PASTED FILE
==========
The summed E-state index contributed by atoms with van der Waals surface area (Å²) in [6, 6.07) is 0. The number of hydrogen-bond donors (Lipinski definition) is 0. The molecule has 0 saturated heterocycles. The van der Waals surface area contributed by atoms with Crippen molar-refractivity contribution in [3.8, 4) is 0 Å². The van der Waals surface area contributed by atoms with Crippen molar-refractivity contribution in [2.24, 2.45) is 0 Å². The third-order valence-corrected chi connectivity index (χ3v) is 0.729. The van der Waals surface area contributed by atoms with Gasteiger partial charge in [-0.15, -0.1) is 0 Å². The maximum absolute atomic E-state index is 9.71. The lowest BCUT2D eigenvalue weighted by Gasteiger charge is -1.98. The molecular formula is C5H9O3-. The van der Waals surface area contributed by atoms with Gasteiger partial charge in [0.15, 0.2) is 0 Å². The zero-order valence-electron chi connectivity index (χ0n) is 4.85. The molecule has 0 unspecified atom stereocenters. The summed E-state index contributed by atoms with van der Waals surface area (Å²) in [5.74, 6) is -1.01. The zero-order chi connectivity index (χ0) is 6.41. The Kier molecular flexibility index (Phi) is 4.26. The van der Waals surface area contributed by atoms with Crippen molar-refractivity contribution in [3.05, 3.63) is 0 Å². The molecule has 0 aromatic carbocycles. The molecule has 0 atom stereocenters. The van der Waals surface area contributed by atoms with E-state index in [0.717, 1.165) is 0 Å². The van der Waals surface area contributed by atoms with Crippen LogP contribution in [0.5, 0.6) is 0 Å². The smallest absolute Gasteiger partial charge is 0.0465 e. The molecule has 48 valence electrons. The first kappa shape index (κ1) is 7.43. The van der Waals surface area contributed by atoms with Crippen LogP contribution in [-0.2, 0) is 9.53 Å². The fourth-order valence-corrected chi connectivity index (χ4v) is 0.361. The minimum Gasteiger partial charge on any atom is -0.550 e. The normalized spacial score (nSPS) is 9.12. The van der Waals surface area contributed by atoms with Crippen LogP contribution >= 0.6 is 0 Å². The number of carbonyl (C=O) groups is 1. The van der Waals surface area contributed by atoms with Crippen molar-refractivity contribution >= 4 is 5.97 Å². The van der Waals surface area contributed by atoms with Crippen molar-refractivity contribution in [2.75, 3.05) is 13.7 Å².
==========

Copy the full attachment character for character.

The summed E-state index contributed by atoms with van der Waals surface area (Å²) in [6, 6.07) is 0. The number of hydrogen-bond donors (Lipinski definition) is 0. The molecule has 0 saturated heterocycles. The van der Waals surface area contributed by atoms with Crippen molar-refractivity contribution in [3.8, 4) is 0 Å². The van der Waals surface area contributed by atoms with Crippen molar-refractivity contribution in [2.24, 2.45) is 0 Å². The third-order valence-corrected chi connectivity index (χ3v) is 0.729. The van der Waals surface area contributed by atoms with Gasteiger partial charge in [-0.15, -0.1) is 0 Å². The maximum absolute atomic E-state index is 9.71. The lowest BCUT2D eigenvalue weighted by Gasteiger charge is -1.98. The molecular formula is C5H9O3-. The van der Waals surface area contributed by atoms with Gasteiger partial charge in [0.15, 0.2) is 0 Å². The zero-order valence-electron chi connectivity index (χ0n) is 4.85. The molecule has 0 unspecified atom stereocenters. The summed E-state index contributed by atoms with van der Waals surface area (Å²) in [5.74, 6) is -1.01. The zero-order chi connectivity index (χ0) is 6.41. The Kier molecular flexibility index (Phi) is 4.26. The van der Waals surface area contributed by atoms with Crippen molar-refractivity contribution in [3.05, 3.63) is 0 Å². The molecule has 0 aromatic carbocycles. The molecule has 0 atom stereocenters. The van der Waals surface area contributed by atoms with E-state index in [0.717, 1.165) is 0 Å². The van der Waals surface area contributed by atoms with Crippen LogP contribution in [0.5, 0.6) is 0 Å². The smallest absolute Gasteiger partial charge is 0.0465 e. The molecule has 48 valence electrons. The first kappa shape index (κ1) is 7.43. The van der Waals surface area contributed by atoms with Crippen LogP contribution in [-0.2, 0) is 9.53 Å². The fourth-order valence-corrected chi connectivity index (χ4v) is 0.361. The minimum Gasteiger partial charge on any atom is -0.550 e. The normalized spacial score (nSPS) is 9.12. The van der Waals surface area contributed by atoms with Crippen LogP contribution >= 0.6 is 0 Å². The number of carbonyl (C=O) groups is 1. The van der Waals surface area contributed by atoms with Crippen molar-refractivity contribution >= 4 is 5.97 Å². The van der Waals surface area contributed by atoms with Crippen molar-refractivity contribution in [2.75, 3.05) is 13.7 Å².